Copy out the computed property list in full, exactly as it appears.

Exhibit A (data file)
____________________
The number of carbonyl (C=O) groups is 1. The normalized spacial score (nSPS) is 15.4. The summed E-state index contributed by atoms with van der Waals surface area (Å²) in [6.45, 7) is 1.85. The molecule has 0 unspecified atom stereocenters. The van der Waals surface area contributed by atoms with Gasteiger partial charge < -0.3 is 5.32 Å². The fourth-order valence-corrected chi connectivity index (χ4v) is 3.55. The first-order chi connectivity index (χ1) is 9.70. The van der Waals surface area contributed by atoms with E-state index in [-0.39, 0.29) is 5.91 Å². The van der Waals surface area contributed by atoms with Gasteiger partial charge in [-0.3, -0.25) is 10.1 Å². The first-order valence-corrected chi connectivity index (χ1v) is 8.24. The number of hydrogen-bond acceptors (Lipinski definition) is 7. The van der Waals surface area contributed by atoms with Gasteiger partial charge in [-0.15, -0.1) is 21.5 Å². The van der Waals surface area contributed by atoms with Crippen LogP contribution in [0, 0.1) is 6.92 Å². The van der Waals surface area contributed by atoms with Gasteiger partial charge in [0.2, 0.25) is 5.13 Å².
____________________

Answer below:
The number of carbonyl (C=O) groups is 1. The normalized spacial score (nSPS) is 15.4. The summed E-state index contributed by atoms with van der Waals surface area (Å²) in [6.45, 7) is 1.85. The molecule has 0 unspecified atom stereocenters. The van der Waals surface area contributed by atoms with Gasteiger partial charge < -0.3 is 5.32 Å². The fourth-order valence-corrected chi connectivity index (χ4v) is 3.55. The first-order chi connectivity index (χ1) is 9.70. The van der Waals surface area contributed by atoms with E-state index in [-0.39, 0.29) is 5.91 Å². The van der Waals surface area contributed by atoms with Gasteiger partial charge in [-0.3, -0.25) is 10.1 Å². The first-order valence-corrected chi connectivity index (χ1v) is 8.24. The number of hydrogen-bond acceptors (Lipinski definition) is 7. The van der Waals surface area contributed by atoms with Gasteiger partial charge in [-0.15, -0.1) is 21.5 Å². The van der Waals surface area contributed by atoms with Crippen LogP contribution in [0, 0.1) is 6.92 Å². The van der Waals surface area contributed by atoms with Gasteiger partial charge in [0.2, 0.25) is 5.13 Å².